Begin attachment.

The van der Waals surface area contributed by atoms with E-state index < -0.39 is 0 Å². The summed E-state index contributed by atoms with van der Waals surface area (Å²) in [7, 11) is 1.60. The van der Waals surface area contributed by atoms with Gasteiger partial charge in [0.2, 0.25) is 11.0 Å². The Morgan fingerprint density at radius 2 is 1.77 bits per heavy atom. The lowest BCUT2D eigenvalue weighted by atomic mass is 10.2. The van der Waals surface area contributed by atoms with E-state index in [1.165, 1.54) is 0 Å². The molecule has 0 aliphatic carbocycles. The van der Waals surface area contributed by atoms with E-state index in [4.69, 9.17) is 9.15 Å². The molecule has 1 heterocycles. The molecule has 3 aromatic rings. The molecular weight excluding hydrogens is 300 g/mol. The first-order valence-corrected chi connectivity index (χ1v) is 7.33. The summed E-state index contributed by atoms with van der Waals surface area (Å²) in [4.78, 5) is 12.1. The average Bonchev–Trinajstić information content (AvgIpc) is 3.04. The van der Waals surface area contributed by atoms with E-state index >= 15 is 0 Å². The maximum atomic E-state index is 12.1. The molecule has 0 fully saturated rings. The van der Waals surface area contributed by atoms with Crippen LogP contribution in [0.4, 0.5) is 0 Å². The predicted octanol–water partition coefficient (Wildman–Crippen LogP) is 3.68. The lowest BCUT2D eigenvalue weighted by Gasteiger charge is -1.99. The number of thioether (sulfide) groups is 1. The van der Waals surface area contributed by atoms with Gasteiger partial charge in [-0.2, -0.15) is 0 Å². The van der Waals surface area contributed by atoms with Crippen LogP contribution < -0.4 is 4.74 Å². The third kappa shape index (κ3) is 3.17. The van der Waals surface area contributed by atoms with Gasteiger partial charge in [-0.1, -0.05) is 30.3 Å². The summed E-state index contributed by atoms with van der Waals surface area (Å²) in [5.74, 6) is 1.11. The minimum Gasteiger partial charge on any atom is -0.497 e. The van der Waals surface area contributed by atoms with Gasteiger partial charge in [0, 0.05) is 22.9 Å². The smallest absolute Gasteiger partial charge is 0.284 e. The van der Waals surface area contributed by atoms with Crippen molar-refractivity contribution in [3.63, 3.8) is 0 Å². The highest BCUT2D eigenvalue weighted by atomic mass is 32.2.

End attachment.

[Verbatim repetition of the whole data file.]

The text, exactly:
The van der Waals surface area contributed by atoms with E-state index < -0.39 is 0 Å². The summed E-state index contributed by atoms with van der Waals surface area (Å²) in [7, 11) is 1.60. The van der Waals surface area contributed by atoms with Gasteiger partial charge in [0.2, 0.25) is 11.0 Å². The Morgan fingerprint density at radius 2 is 1.77 bits per heavy atom. The lowest BCUT2D eigenvalue weighted by atomic mass is 10.2. The van der Waals surface area contributed by atoms with E-state index in [1.165, 1.54) is 0 Å². The molecule has 0 aliphatic carbocycles. The van der Waals surface area contributed by atoms with E-state index in [4.69, 9.17) is 9.15 Å². The molecule has 1 heterocycles. The molecule has 3 aromatic rings. The molecular weight excluding hydrogens is 300 g/mol. The first-order valence-corrected chi connectivity index (χ1v) is 7.33. The summed E-state index contributed by atoms with van der Waals surface area (Å²) in [4.78, 5) is 12.1. The average Bonchev–Trinajstić information content (AvgIpc) is 3.04. The van der Waals surface area contributed by atoms with E-state index >= 15 is 0 Å². The maximum atomic E-state index is 12.1. The molecule has 0 fully saturated rings. The van der Waals surface area contributed by atoms with Crippen LogP contribution in [0.4, 0.5) is 0 Å². The predicted octanol–water partition coefficient (Wildman–Crippen LogP) is 3.68. The lowest BCUT2D eigenvalue weighted by Gasteiger charge is -1.99. The number of thioether (sulfide) groups is 1. The van der Waals surface area contributed by atoms with Gasteiger partial charge in [-0.2, -0.15) is 0 Å². The van der Waals surface area contributed by atoms with Crippen LogP contribution < -0.4 is 4.74 Å². The third kappa shape index (κ3) is 3.17. The van der Waals surface area contributed by atoms with Gasteiger partial charge in [-0.1, -0.05) is 30.3 Å². The summed E-state index contributed by atoms with van der Waals surface area (Å²) in [5.74, 6) is 1.11. The minimum Gasteiger partial charge on any atom is -0.497 e. The van der Waals surface area contributed by atoms with Gasteiger partial charge in [0, 0.05) is 22.9 Å². The smallest absolute Gasteiger partial charge is 0.284 e. The van der Waals surface area contributed by atoms with Crippen molar-refractivity contribution in [3.63, 3.8) is 0 Å². The highest BCUT2D eigenvalue weighted by atomic mass is 32.2.